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New West Midlands chief constable to benefit from £37m budget increase

New West Midlands chief constable to benefit from £37m budget increase

🕔20.Oct 2015

The new chief constable of the West Midlands will inherit a £37 million increase in the force budget after the Government agreed to change an “unfair” funding formula.

Dave Thompson, who has been confirmed as taking over from Chris Sims in January, can expect a limited amount of breathing space following the Home Office’s decision to alter the way it calculates police grant payments, giving the West Midlands a small increase in funding.

The decision follows a fairer funding campaign led by West Midlands police and crime commissioner David Jamieson, who successfully argued that the rules for grant distribution favoured largely rural police force areas where crime rates are lower.

Mr Jamieson said the new Home Office formula will see the proportion of funding that the force receives increase from 6.11 per cent to 6.63 per cent, based on 2015-16 allocations – equivalent to £37 million.

He added

This is a victory for common sense and I would like to thank the media and politicians from across the political spectrum for joining me in a cross-party campaign to make sure that West Midlands Police gets a fair deal.

This news is welcome but the fight is not over. I will press the government to make sure that this change is actually delivered in full as soon as possible and not delayed.

West Midlands Police has faced double the cuts of other forces over the last five years and I’m determined to make sure that we are not disproportionately hit again. I won’t be satisfied until we have actually received the money and will keep pressing until it is actually delivered.

There remains concern that what looks like a better deal than expected will not come through.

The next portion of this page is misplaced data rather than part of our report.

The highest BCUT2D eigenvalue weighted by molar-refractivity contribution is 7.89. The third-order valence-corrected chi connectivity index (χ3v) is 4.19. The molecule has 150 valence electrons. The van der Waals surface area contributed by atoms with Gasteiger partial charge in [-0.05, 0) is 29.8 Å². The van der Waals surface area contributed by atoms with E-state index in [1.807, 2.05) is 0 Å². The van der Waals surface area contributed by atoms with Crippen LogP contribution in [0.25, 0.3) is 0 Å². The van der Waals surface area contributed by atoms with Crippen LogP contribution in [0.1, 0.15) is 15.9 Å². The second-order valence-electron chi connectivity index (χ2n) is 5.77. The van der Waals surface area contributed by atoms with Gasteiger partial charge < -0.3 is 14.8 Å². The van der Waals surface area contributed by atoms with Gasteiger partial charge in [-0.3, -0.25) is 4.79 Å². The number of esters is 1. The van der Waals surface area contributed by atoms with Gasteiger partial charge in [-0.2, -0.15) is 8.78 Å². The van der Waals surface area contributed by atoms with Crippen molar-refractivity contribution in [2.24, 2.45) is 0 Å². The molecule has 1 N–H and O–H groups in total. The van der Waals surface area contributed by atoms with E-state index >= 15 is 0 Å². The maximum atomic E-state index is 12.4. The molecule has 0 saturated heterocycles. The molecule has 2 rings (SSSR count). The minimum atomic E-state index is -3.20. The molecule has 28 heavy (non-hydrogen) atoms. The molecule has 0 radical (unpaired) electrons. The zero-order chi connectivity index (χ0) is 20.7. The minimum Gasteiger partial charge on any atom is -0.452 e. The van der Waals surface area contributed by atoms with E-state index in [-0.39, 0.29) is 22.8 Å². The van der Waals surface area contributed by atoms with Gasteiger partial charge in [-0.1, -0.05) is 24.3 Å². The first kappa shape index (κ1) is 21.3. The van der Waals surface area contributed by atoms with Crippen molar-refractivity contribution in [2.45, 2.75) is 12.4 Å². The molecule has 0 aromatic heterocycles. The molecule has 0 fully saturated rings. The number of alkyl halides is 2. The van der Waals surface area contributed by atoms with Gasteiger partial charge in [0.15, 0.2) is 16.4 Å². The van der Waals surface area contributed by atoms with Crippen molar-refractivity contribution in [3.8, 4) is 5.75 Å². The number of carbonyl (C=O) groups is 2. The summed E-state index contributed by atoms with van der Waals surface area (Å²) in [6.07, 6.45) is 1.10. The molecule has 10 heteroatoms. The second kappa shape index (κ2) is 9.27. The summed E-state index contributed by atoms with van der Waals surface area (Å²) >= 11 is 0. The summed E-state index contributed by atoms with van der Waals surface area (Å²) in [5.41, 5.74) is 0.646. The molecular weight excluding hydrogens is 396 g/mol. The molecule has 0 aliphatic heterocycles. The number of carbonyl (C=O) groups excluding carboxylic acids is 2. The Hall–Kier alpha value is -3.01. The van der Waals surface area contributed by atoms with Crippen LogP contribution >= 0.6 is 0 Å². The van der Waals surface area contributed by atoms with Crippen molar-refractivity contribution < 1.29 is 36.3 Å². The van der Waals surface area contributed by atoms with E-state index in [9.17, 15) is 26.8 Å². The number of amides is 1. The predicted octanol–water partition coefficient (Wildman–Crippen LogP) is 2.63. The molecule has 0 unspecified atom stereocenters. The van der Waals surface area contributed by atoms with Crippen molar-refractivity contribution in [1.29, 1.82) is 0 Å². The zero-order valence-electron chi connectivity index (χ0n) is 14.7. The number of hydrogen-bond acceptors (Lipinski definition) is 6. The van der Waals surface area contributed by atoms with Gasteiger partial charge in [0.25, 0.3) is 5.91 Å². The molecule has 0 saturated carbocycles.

Mr Thompson’s honeymoon period as chief constable looks like being brief.

The West Midlands Police budget has been cut by 23 per cent since 2010 and further reductions are likely next year as the Chancellor ramps up his austerity programme.

The force expects to make savings in the region of £130 million in the next five years and will need to operate with a reduction of more than 2,500 officer and staff posts on top of 2,000 jobs already lost. Delivering the force’s partnership with Accenture will be critical to Thompson’s tenure.

Mr Jamieson said:

We face a continuing challenge over fairer funding for West Midlands Police. If the Comprehensive Spending Review, due to be decided at the end of the year, delivers the threatened  40 per cent cuts to policing, this will be more than wipe out the increases we would gain from the improved funding formula and we will be in a dire position yet again.

West Midlands Police has the second lowest council tax take in the country which means we are more reliant on government funding than most forces.  The government needs to look at this area, and the resulting lack of flexibility, in the future.

Regardless of funding formulae, damping, and other criteria used to decide police budgets, it seems to me that there is one clear and fundamental issue – rather than administering arbitrary cuts, the Government needs to consider how much money police forces require to keep people safe.

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